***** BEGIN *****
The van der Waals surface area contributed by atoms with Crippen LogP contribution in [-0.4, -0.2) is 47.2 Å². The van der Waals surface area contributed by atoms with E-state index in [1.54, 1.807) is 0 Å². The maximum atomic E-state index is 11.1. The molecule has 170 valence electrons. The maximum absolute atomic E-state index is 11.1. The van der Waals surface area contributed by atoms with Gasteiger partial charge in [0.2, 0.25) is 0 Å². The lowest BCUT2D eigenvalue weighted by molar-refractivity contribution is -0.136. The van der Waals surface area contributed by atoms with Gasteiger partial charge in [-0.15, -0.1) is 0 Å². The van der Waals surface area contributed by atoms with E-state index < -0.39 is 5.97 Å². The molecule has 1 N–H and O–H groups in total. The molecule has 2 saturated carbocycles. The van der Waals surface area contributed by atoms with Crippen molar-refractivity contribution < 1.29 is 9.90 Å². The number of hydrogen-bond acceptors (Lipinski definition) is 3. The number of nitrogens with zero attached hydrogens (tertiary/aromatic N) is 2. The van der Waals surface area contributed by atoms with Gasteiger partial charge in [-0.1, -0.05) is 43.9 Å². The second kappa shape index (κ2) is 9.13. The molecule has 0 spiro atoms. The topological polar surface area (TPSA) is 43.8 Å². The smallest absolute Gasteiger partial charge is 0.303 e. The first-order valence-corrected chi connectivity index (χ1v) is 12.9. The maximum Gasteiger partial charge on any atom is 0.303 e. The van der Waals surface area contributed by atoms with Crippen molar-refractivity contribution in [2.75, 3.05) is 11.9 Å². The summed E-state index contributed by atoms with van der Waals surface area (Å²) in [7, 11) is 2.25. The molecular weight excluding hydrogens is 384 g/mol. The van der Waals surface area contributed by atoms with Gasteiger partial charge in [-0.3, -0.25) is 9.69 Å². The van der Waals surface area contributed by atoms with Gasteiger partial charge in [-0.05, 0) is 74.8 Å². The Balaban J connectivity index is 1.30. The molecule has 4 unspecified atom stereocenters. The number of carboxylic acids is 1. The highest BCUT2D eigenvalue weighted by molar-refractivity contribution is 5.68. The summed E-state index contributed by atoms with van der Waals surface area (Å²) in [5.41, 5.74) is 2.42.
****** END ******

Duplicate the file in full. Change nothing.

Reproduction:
The van der Waals surface area contributed by atoms with Crippen LogP contribution in [-0.4, -0.2) is 47.2 Å². The van der Waals surface area contributed by atoms with E-state index in [1.54, 1.807) is 0 Å². The maximum atomic E-state index is 11.1. The molecule has 170 valence electrons. The maximum absolute atomic E-state index is 11.1. The van der Waals surface area contributed by atoms with Gasteiger partial charge in [0.2, 0.25) is 0 Å². The lowest BCUT2D eigenvalue weighted by molar-refractivity contribution is -0.136. The van der Waals surface area contributed by atoms with Gasteiger partial charge in [-0.15, -0.1) is 0 Å². The van der Waals surface area contributed by atoms with E-state index < -0.39 is 5.97 Å². The molecule has 1 N–H and O–H groups in total. The molecule has 2 saturated carbocycles. The van der Waals surface area contributed by atoms with Crippen molar-refractivity contribution < 1.29 is 9.90 Å². The number of hydrogen-bond acceptors (Lipinski definition) is 3. The number of nitrogens with zero attached hydrogens (tertiary/aromatic N) is 2. The van der Waals surface area contributed by atoms with Gasteiger partial charge in [-0.1, -0.05) is 43.9 Å². The second kappa shape index (κ2) is 9.13. The molecule has 0 spiro atoms. The topological polar surface area (TPSA) is 43.8 Å². The smallest absolute Gasteiger partial charge is 0.303 e. The first-order valence-corrected chi connectivity index (χ1v) is 12.9. The maximum Gasteiger partial charge on any atom is 0.303 e. The van der Waals surface area contributed by atoms with Crippen molar-refractivity contribution in [2.75, 3.05) is 11.9 Å². The summed E-state index contributed by atoms with van der Waals surface area (Å²) in [7, 11) is 2.25. The molecular weight excluding hydrogens is 384 g/mol. The van der Waals surface area contributed by atoms with Gasteiger partial charge in [-0.3, -0.25) is 9.69 Å². The van der Waals surface area contributed by atoms with Gasteiger partial charge in [-0.05, 0) is 74.8 Å². The Balaban J connectivity index is 1.30. The molecule has 4 unspecified atom stereocenters. The number of carboxylic acids is 1. The highest BCUT2D eigenvalue weighted by molar-refractivity contribution is 5.68. The summed E-state index contributed by atoms with van der Waals surface area (Å²) in [5.41, 5.74) is 2.42.